Raised Bed Gardening
Raised bed gardens offer several advantages over conventional gardening plots. Soil above ground level warms up more quickly in the spring (so you can plant earlier); usually high-quality soil is used, which improves drainage and increases the yield of fresh, high quality, good tasting vegetables; and the size is easier to maintain and allows for more efficient use of space. A disadvantage is that elevated beds tend to dry out more quickly, increasing watering frequency.
Here are some guidelines to get you started. As with any project, have fun, experiment, and learn what works best for you.
Construction: The beds are usually raised off the ground 6-8 inches. Not using a support, just mounding the soil, is the simplest method and works well. However, most gardeners use some sort of framing material such as landscape timbers or bricks. We have several raised bed kits that make it easy to get started.
Size: A 4 ft. width is preferred for an easy reach into the bed from either side. This prevents soil compaction because the soil is not walked on. Length of the bed can differ depending on materials used and the space available. A 6-8 inch depth of the bed is recommended for drainage and soil tilth. Most of the main feeder roots of the vegetable crops will be here for nutrients and water uptake.
Location: Full sun is best for production, but if not available, you need an area with at least 6 hours of sunlight. The bed should also be located near a water source, as raised beds will require more water than conventional plantings. Some protection from harsh summer winds is recommended for vegetable crops. A tree, shrub screen or border will work if it is on the south or southwest side.
Soil Mix: Control the quality of the soil by filling the bed with a pre-mixed, raised bed soil. We recommend ferti•lome Organic Potting Mix. To add to existing soil or to an older bed to refurbish the soil, use Natural Guard Organic Garden Soil. If you would like to create your own planting mix to amend existing soil, mix up a batch of “Johnson’s Soil Recipe”. It drains well and is easy to till.
For a 100 sq. ft. area mix:
• Three 2 cu. ft. bags Cotton Burr Compost
• 4 lbs. Hi-Yield Bone Meal
• 4 lbs. ferti•lome Gardener’s Special (11-15-11) All-Purpose Plant Food
• 4 lbs. Natural Guard HuMic Granular Humic Acid
Before incorporating the soil mix, spade or till the existing soil 6-8 inches deep to improve drainage from the bed and prevent waterlogging. Next, blend about 2 inches of mix into the upper few inches of existing soil. Now you're ready to begin filling the bed. This allows 10-12 inches of rich soil for plants to grow in.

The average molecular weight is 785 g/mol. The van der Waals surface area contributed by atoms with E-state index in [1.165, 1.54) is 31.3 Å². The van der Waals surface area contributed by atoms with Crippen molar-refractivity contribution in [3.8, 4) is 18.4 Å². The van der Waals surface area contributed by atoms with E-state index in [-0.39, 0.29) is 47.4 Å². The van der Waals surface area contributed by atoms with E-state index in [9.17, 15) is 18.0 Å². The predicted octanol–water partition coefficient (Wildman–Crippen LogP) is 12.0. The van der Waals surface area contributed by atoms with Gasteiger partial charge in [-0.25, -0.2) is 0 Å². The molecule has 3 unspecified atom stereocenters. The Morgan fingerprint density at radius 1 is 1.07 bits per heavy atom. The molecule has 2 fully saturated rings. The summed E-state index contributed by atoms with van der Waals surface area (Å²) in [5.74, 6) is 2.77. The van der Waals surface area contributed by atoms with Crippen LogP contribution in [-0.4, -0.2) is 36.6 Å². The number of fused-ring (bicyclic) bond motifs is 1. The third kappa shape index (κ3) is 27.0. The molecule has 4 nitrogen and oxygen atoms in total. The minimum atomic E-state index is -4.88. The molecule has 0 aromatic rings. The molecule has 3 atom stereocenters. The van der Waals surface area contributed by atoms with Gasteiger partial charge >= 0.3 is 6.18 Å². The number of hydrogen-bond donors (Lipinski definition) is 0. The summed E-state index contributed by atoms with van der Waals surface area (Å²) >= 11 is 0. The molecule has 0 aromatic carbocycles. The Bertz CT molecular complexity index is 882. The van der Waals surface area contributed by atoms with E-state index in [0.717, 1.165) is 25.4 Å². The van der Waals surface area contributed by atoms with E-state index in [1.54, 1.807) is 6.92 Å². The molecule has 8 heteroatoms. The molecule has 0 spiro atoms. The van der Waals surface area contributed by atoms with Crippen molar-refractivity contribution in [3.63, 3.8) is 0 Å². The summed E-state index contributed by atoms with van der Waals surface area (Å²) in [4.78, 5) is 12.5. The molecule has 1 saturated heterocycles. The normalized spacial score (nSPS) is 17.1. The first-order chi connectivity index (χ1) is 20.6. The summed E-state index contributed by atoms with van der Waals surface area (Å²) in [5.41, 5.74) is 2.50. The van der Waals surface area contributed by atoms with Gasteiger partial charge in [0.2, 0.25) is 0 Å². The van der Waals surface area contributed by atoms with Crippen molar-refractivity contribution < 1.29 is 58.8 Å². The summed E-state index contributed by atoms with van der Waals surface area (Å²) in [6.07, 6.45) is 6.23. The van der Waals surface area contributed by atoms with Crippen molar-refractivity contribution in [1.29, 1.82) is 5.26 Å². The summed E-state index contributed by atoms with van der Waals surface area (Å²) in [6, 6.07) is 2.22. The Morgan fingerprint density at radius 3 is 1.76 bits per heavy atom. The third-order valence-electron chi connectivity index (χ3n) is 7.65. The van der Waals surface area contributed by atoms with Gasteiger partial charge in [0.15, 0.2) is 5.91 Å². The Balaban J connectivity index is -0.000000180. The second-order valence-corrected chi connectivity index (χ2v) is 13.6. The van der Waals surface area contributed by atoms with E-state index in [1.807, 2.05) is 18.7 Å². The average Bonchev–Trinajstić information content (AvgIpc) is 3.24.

Efficient Space Use: Group vegetables together based on the maturity time. Plant short-season crops in one area so that when they finish producing they can be replaced with another crop. For instance, plant lettuce, spinach, radishes, and other leafy crops, then replant with beans, cucumbers, or other warm season crops after the first crop is harvested. Utilize empty row space. For example, plant tomatoes or peppers between rows of onions. The onions will be harvested by the time the other plants will be growing larger. Continue using the space with a fall garden.
Watering: It is best to water when the soil dries slightly. One or more inches of water per week is the general recommendation. The use of drip irrigation or a soaker hose allows you to use less water and apply it more efficiently. By spacing the drip tubes about 2-3 feet apart and using very low pressure, the water slowly drips and filters down into the soil at the root system. There is less evaporation and water isn't wasted on non target areas.
Fertilization: Fertilize the same as for a traditional garden, based on needs of individual crops. It is best to start with a soil test. Overfertilizing will lead to poor production. Adding fertilizer each year is important to replace lost nutrients.
Mulches: Summer mulches, such as straw or cottonseed hulls, help to conserve moisture, cool the soil, and control weeds. Apply a 2-4-inch layer over the soil after it has warmed; do not apply too early as you may keep the soil cool and slow the growth of warm-season crops. Floating row covers or similar devices can be used to trap the radiant heat of the sun, to give the earliest returns. Be sure to remove the row covers when spring temperatures increase to 80 ̊F so that temperatures under the covers do not build up too high and damage the plants. The floating row covers can also help reduce insects feeding on early season crops.
The techniques used in planting a square foot garden can easily be used in planting a raised bed. Square Foot Garden: This type of garden is partitioned off in 1 ft. x 1 ft. blocks. A common arrangement is to block off sections that are 4 ft. x 4 ft. (16 sq. ft.). Within each section a different vegetable is grown.
Depending on the vegetable, plant 1 to 16 seeds (per the "thin to" on seed packet) or plants in each square. Start with cool weather vegetables and as you harvest each square you can replant with other crops. Plant taller var ieties on the north side so they won’t shade the others and then you can construct supports on one side for them.
Guide to plant spacing
XXL — 1 per 2 sq. ft. melons, squash, tomato (indeterminate)
X Large — 1 per sq. ft. asparagus, broccoli, cabbage, cauliflower, eggplant, okra, peppers, cucumber, tomato (determinate)
Large — 4 per sq. ft., 6" apart chard, corn, lettuce, parsley, potato, strawberry, basil
Medium — 9 per sq. ft., 4" apart beans, peas, spinach
Small — 16 per sq. ft., 3" apart beets, carrots, onions, radish, chives
Guide to amount of soil amendments
Bag size 2" deep 6" deep
1 cu. ft. 4 sq. ft. 2 sq. ft.
2 cu. ft. 8 sq. ft. 4 sq. ft.
3 cu. ft. 12 sq. ft. 6 sq. ft
4 c. ft. 16 sq. ft. 8 sq. ft.